Evolution of the Altar 3: Convenience

Look at the book of First Kings 12:25-33 after the Kingdom has divided. Reheboam, listening to the council of the young men, has raised taxes and increased the burden on the Israelites forcing the predicted split of the kingdom which was promised by God because of Solomon’s sin. Jeroboam, now in charge of the northern kingdom of Israel noticed that the people would inevitably have to go South to worship on the altar at the temple.

So, in his ?wisdom?, he copied the priesthood of God and the feast days and made a new priesthood and new feast days and put up a couple of places of worship with altars all of their own. He himself became a priest and offered sacrifices, and here’s the worst part, the people joined in the worship. Why? Because it was closer than going all the way to the Temple in the South. Here was a place of worship in Dan and here was another one in Bethel .

Let us put this in contrast to the children of Israel who settled East of Jordan (Joshua 22:10 ? 34). They had also built an altar which resulted in an immediate and angry reaction from the tribes who were in the mainland West of Jordan. They gathered together in full force, ready to wipe out those supposedly wicked people until finally discussing the matter with the leaders. They discovered on that meeting that the altar was not there to offer sacrifices to the Lord at all but to be an a witness to the people (Josh 22:26 ,27). They built the thing out of fear for their future generations which would forget their connection to the Israelites West of Jordan (Josh 22:24 ,25). This altar was not to be used for worship but merely to point to the true altar which they would journey westwards to offer their sacrifices of worship (Josh 22:34 ), an altar of remembrance in contrast to Jeroboam’s alter of worship.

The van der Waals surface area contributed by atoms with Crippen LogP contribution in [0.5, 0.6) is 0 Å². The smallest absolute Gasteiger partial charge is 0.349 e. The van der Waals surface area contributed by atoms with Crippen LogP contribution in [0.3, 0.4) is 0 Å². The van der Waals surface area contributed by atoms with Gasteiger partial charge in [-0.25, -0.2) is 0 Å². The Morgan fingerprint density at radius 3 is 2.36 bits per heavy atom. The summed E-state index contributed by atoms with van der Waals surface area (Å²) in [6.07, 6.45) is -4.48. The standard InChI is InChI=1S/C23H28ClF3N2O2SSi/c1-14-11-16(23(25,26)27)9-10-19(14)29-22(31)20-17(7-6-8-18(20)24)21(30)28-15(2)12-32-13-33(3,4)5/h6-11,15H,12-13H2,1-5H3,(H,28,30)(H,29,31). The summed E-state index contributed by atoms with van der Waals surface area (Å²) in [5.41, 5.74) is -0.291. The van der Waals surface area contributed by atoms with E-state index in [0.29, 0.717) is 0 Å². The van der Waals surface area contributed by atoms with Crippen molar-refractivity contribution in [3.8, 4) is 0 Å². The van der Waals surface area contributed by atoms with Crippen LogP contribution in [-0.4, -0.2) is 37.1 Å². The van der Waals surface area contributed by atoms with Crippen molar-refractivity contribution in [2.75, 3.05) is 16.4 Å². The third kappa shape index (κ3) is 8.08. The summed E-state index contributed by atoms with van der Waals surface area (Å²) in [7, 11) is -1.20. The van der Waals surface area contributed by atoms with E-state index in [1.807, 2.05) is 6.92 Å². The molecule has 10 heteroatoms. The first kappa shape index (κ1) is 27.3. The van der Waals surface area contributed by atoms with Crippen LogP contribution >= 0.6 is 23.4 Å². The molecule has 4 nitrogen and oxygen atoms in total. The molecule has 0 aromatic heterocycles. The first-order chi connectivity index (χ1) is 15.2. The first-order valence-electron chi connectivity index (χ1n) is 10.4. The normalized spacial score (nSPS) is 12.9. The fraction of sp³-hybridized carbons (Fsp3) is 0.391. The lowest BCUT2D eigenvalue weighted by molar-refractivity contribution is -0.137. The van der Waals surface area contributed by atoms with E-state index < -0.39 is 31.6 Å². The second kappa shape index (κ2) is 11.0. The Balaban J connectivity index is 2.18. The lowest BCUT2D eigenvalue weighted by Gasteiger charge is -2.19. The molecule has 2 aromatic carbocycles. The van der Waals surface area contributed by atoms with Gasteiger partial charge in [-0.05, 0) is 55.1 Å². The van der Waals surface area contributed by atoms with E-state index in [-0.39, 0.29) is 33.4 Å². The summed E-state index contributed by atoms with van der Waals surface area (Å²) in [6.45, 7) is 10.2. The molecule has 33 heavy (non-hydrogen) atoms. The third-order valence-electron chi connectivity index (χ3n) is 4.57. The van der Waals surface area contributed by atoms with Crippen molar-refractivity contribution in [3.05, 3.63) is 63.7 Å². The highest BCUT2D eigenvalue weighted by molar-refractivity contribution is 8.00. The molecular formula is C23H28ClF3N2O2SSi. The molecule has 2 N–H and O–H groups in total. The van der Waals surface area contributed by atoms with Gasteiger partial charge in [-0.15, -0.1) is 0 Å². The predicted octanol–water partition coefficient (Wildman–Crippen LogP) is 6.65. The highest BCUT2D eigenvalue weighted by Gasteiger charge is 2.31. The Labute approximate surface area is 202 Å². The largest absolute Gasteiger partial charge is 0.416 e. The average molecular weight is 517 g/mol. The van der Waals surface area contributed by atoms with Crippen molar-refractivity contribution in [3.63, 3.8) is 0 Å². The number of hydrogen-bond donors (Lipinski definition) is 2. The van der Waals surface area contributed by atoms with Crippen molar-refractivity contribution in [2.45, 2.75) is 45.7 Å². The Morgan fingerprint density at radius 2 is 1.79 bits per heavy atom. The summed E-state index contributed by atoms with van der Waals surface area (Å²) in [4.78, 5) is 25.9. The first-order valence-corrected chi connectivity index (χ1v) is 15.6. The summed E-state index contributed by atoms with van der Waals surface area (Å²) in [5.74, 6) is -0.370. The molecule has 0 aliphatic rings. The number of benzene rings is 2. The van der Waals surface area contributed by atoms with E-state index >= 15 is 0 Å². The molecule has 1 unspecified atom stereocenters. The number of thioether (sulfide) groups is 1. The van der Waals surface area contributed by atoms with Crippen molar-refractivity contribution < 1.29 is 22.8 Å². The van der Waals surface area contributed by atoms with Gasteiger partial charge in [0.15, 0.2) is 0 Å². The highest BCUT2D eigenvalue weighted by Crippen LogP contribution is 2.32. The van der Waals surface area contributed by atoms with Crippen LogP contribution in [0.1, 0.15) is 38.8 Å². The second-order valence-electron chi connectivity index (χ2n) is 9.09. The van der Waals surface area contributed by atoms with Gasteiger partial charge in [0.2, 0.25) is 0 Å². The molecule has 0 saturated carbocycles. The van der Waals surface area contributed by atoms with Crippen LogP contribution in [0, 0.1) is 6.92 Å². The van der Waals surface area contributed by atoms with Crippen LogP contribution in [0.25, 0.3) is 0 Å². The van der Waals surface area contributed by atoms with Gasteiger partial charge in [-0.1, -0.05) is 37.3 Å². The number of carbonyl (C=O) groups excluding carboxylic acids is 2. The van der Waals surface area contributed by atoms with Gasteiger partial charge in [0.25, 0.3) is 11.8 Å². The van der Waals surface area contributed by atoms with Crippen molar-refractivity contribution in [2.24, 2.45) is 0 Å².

We may find it easier to go here or there based on what is convenient or how a place feels when we gather there, but this is once again taking away the focus from God and putting it on men. Church is not about what it does for us, but what it does for God. To think that somehow we can replace the gathering with what is easier or more efficient, denies the very direction of God.

-r-
Altar:commandment; ?commanded not?; convenience ; choice

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